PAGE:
From the Feudal System
to the System of Justice

Law and Justice in the Middle Ages
The original form of justice is to take the law in one’s own hands. After the fall of the Roman civilisation in our area lawsuits were handled by the affected persons themselves. During the whole medieval period feud was a recognized means for finding justice. Often it lead to the extinction of entire families, which was against the interests of the ruling class. This is why it was replaced, step by step, by court procedure. Until the beginning of the 20th century the duel remained as the last relic of the feudal system.
In the legal understanding of the Middle Ages there was the principle of partition in a „Lower Court“, which settled offences such as theft, slander, brawl etc., and a „Higher Court“, which was competent for heavy crimes like murder and witchcraft. The „High Court“ was associated with the „blood spell“, the right to expiate crimes by execution of the offender.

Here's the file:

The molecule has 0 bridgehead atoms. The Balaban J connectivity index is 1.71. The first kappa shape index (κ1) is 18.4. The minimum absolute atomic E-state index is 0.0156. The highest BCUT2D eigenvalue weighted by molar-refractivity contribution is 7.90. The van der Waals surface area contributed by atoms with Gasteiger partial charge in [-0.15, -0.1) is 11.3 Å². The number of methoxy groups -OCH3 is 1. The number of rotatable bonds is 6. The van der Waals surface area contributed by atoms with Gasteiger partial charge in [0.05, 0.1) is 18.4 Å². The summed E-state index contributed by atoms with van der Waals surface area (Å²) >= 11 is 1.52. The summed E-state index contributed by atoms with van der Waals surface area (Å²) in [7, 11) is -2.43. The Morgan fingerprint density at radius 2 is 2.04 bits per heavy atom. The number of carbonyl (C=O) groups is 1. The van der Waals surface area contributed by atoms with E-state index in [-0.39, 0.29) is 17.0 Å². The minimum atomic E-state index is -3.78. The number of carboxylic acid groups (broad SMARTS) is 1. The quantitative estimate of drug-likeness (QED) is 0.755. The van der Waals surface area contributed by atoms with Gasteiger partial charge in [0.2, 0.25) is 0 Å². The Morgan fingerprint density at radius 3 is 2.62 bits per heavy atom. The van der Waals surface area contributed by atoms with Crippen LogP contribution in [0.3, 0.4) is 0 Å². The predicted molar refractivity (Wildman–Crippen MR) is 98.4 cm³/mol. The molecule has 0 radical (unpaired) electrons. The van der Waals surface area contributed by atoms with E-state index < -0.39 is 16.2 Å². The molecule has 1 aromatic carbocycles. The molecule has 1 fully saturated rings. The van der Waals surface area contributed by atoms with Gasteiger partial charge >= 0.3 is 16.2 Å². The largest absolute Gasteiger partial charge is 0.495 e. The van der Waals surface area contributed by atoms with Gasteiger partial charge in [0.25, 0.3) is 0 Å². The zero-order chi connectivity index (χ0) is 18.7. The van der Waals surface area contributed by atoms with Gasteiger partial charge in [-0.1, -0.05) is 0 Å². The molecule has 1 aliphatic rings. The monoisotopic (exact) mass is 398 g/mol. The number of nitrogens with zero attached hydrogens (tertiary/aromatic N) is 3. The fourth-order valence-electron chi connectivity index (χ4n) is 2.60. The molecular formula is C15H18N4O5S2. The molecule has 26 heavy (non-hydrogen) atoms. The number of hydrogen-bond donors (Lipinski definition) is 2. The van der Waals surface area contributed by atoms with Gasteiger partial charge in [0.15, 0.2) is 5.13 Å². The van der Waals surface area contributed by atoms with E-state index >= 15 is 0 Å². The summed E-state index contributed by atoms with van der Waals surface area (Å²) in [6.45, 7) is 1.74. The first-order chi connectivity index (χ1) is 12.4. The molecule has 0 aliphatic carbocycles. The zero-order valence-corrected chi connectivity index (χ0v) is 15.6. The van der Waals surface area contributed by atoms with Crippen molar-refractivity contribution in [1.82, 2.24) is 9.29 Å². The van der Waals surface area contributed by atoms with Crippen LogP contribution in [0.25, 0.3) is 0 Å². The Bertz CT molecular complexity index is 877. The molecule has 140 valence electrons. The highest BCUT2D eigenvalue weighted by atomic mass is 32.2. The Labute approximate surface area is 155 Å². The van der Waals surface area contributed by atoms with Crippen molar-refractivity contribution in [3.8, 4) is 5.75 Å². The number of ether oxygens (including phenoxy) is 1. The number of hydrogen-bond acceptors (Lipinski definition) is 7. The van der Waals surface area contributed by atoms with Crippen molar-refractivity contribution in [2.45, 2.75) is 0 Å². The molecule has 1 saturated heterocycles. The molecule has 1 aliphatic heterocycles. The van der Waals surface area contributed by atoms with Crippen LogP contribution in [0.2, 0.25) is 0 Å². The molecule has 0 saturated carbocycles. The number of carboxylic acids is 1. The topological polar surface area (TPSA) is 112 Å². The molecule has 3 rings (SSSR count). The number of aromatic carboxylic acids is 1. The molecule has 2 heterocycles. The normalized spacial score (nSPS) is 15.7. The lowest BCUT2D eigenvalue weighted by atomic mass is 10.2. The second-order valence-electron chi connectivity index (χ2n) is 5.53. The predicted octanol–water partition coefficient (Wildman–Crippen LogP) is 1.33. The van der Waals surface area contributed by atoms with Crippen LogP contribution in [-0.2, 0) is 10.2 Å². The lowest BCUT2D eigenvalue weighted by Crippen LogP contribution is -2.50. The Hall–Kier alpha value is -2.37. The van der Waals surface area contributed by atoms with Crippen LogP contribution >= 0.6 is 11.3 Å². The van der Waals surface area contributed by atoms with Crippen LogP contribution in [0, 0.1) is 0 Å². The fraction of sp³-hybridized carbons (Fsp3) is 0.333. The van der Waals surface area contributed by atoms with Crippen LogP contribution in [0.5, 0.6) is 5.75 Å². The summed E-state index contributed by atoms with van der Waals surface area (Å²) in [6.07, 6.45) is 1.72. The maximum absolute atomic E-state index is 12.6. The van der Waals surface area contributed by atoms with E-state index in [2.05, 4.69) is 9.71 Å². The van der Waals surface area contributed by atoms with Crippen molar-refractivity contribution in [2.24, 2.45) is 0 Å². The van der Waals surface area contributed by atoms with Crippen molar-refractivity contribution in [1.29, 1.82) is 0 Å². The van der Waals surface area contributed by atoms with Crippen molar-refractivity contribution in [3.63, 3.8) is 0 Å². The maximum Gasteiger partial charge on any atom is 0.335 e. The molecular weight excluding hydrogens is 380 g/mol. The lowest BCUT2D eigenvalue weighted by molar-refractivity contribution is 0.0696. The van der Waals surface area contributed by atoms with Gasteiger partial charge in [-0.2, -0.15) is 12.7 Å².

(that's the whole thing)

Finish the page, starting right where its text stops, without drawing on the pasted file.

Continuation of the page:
The legal basis for the medieval justice system was the oral customary law, handed over from one generation to the other. It was only in the Renaissance and Baroque period that the principle, that Law has to be written down and that it can be changed by the sovereign, prevailed.
From today’s perspective the norms of that time seem barbaric und strict, very often judgements were made according to the principle „an eye for an eye, a tooth for a tooth“. Thieves were mutilated, slanderers were put in the pillory and thus exposed to public mockery.
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